British chemical firm Innospec fined for Indonesia bribes

Matt Williams,Tim Moynihan
Friday 26 March 2010 15:37 GMT

The British arm of an international chemical firm was fined £8.3 million today after reaching an agreement with prosecutors over bribery charges.

Innospec prolonged the use of harmful lead-based fuel in Indonesia by giving corrupt payments totalling more than 8.5 million US dollars (£5.6 million) to local officials.

The firm was fined at Southwark Crown Court today following a controversial transatlantic plea bargain.

Sentencing judge Lord Justice Thomas said the fine was "wholly inadequate" but he did not want to make the company insolvent, affecting its innocent employees.

He also said the director of the Serious Fraud Office had no power to enter into the arrangements made and no such arrangements should be made again.

Sitting last week, Lord Justice Thomas said: "To mark the gravity of corruption of a foreign government, massive fines seem to me to be absolutely essential."

It was expected he would hand down the maximum sentence thought to be available if the company was to remain viable.

Lord Justice Thomas said at last week's hearing: "It's not going to be less than 12.7 million dollars, it can't be. It will be capped at 12.7 million."

Any higher would threaten the firm's almost 400 jobs at Ellesmere Port on Merseyside, it was claimed.

The plea agreement was the culmination of more than two years of transatlantic negotiations between the UK's Serious Fraud Office (SFO), the US Department of Justice, the US Securities and Exchange Commission and Innospec.

The deal earmarked 40.2 million US dollars (£26.3 million) as being available for fines and confiscation.

Around two-thirds of this sum is set to go to US authorities.

Innospec is thought to have benefited to the tune of 770 million US dollars (£505 million) as a result of the bribes that were paid out between February 2002 and December 2006.

The payments were in relation to the supply of the firm's anti-knock fuel additive Tetraethyl Lead (Tel), a major source of income for the company before health and environmental concerns led to its withdrawal in the US and Europe by 2000.

The judge said that though Innospec Inc was based in Delaware, it has offices in Cheshire and the corruption in Indonesia was organised by executives of Innospec Ltd based in the UK.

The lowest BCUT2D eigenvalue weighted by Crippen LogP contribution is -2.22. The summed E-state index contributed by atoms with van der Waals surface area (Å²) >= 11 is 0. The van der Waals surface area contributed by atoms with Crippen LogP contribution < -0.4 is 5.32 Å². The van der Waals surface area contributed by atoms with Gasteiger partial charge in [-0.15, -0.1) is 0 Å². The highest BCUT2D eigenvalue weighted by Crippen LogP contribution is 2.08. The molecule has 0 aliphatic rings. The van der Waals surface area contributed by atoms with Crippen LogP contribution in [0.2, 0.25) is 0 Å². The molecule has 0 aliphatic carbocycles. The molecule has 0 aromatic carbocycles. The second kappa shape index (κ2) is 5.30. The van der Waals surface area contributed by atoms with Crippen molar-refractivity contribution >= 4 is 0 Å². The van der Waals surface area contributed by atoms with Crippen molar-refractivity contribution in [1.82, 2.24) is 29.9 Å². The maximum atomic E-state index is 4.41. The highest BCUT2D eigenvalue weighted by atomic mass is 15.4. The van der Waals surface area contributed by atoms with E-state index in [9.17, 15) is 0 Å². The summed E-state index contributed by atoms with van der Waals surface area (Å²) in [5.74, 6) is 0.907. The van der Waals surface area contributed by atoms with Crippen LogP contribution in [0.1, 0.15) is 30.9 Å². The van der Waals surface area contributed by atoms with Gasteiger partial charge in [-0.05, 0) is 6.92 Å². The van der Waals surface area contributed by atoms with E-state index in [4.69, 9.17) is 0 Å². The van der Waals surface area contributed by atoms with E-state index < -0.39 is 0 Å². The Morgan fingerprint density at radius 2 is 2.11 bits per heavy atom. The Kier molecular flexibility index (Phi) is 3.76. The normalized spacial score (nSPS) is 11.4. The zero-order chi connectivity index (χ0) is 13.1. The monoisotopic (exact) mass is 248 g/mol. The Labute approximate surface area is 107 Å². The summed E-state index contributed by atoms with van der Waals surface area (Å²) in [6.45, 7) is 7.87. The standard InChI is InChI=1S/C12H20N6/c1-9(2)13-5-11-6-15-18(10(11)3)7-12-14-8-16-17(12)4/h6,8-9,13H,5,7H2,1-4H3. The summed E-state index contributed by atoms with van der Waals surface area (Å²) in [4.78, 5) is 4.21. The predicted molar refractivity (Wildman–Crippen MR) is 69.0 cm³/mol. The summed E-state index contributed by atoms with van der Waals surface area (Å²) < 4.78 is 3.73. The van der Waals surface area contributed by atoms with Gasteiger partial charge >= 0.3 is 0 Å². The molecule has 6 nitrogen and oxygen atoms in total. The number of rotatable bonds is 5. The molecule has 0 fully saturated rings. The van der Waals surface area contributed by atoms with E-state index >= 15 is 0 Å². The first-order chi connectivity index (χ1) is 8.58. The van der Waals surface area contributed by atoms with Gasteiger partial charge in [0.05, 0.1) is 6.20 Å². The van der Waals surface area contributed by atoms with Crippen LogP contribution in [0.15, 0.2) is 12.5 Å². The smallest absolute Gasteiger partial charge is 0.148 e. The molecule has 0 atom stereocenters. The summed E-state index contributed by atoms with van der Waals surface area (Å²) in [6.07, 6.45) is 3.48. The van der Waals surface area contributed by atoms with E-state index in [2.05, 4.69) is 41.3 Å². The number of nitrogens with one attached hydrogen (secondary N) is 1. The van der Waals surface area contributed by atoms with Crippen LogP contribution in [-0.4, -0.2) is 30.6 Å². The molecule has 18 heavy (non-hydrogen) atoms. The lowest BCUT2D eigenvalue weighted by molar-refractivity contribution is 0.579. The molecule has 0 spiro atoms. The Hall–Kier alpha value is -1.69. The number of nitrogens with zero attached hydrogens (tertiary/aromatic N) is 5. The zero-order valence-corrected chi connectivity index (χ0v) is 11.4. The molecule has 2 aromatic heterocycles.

"Through agents in Indonesia, the directing minds of the company engaged in systematic and large-scale corruption of senior government officials."

Innospec in the US was involved in bribery in Iraq and in September 2008 discussions began with American prosecuting authorities to achieve a "global settlement".

The SFO and the US Department of Justice agreed that, in the light of Innospec's full admission and co-operation, they should not seek to impose a penalty which would drive the company out of business.

Eventually a deal was arranged, subject to the approval of the courts in the US and UK.

The judge said the SFO could not enter into an agreement under the laws of England and Wales with an offender as to the penalty for the offence charged, and it was for the court to decide on the penalty.

The sum of 12.7 million dollars would have been "wholly inadequate" to reflect the criminality displayed, he added.

"This was corruption involving the payment of very substantial amounts to the most senior officials of the government of Indonesia over a long period of time.

"A major part of the purpose was not merely to procure contracts that benefited the company, but to delay the phasing out of Tel in Indonesia and therefore to prolong damage to the people of Indonesia and the environment."

But he said he had indicated last week after Innospec pleaded guilty that he would not impose a higher amount, if the US Federal District Court approved the plea agreement entered into.

"As it has done so, 12.7 million dollars will therefore be the fine I will impose."

He said he had regard to the plea of guilty, and limiting the fine to an amount which would enable the company to remain in business and to pay the fine over a period of years.

He said the court had been faced with an agreement made between the various authorities as to the division of the sum they considered Innospec able to pay.

But it was for the court ultimately to determine the sanction to be imposed for criminal conduct.

"I have concluded that the director of the SFO had no power to enter into the arrangements made and no such arrangements should be made again."

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